• Ventilation: This is a double edged sword.  It is great in warm/hot weather and during the summer.  I like feeling the breeze and knowing my feet aren’t overheating.  In cooler temperatures and in cold winds, however, this changes and these shoes are definitely NOT warm!  Shoe covers and nice wool riding socks become a necessity.  These shoes become a little too breezy around 50 degrees and colder.  I have worn them in 35 degree weather with no shoe covers before, and quickly lost all feeling in my toes.
  • Cleaning them up: White shoes never stay white.  I was pleasantly surprised how easy these shoes cleaned up with a bit of leather cleaner.  I had all the chain grease, road dirt, and even grass stains (not sure how those got there??) off the shoes in no time.
  • Off the bike:  They’re road shoes, therefore that automatically equates to clacking around when off the bike.  I use Look pedals, so I have the very large triangular plastic cleat mounted to mine.  I clack.  I don’t mind, honestly.  Comfy shoes are comfy!  Just watch the surface you walk on carefully… smooth painted concrete, tile floors = slipping hazard.  The day I bought my road bike I stepped off the trainer during my fit and swiftly did a cartoon slip flat onto my back in the middle of the bike shop because I didn’t realize the shoes have no grip.  You’ve been warned.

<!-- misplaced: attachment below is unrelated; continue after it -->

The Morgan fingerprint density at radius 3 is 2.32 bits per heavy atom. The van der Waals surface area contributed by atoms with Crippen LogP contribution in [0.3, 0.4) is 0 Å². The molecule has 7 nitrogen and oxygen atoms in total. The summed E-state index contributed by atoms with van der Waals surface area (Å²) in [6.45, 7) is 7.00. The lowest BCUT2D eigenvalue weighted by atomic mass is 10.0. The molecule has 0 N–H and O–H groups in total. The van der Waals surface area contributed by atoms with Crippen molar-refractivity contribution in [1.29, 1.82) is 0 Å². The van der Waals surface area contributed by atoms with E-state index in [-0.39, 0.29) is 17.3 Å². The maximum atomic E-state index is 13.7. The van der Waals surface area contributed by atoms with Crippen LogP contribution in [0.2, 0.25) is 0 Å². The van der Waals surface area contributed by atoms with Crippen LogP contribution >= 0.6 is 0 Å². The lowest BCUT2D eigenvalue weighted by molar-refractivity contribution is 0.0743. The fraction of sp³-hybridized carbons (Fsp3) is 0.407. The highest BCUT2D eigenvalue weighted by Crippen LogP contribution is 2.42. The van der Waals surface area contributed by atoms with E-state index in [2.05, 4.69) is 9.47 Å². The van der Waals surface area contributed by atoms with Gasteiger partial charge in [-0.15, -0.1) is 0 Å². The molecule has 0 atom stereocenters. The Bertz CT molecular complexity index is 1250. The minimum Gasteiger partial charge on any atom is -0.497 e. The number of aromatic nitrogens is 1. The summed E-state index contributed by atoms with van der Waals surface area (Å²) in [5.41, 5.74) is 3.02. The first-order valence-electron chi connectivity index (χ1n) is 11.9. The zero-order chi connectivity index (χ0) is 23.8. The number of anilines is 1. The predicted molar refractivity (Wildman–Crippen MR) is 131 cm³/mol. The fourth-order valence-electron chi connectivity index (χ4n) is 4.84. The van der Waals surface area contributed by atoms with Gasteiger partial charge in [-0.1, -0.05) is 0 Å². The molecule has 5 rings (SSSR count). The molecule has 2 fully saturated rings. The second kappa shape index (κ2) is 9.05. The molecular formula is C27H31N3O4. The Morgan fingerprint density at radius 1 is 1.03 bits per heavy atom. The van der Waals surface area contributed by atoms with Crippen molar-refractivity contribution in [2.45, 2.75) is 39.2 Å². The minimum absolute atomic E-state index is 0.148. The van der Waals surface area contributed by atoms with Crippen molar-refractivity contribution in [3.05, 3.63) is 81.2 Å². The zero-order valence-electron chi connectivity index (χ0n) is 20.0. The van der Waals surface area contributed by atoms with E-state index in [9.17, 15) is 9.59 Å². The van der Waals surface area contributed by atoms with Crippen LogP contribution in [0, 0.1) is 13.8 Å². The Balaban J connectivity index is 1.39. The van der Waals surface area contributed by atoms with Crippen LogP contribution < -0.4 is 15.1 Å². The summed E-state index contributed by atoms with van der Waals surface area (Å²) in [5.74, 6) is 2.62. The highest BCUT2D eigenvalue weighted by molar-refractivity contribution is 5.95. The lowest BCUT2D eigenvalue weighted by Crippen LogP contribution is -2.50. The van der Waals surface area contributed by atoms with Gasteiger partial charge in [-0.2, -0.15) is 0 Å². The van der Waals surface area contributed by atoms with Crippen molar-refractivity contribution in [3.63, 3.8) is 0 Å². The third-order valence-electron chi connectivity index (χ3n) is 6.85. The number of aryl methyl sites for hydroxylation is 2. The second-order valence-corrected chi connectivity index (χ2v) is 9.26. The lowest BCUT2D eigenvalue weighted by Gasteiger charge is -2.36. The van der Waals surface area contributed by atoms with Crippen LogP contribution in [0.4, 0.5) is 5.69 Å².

• Pricing: I think you get a hell of a lot of shoe for $150/$160!  They’re like baby S-Works shoes, without the price tag.  I’ve looked at other brands of shoes in this price range, and just do not feel you get the same amount of features or quality.
  • Overall:  I’m enough of a newbie that I don’t really know the intricate nuances of sole stiffness and details like that.  What I do know is I love these shoes and how they fit.  They keep me pedaling, which in turn keeps me happy.  I foresee a lot more miles with these shoes (when do road bike shoes “expire” anyway?  See, still a newbie…).  Because I am such a fan of the Boa system, I foresee myself staying in the Ember line in future purchases, as $400 S-Works shoes are way out of my shoe budget (pending future lottery winnings, of course!).

 

2013 Specialized Ember Road Shoes

The styling on the 2013 models is a bit more sleek.  I like the white/lavender scheme, and have to really try hard not to just jump and buy a pair because of that (they also offer a black/teal).  I also like how there isn’t all the mesh that made it look more of a gym shoe.

Disclaimer: I purchased this item at full retail price for my own personal use.  All comments and opinions are my own and I was in no way compensated for the review.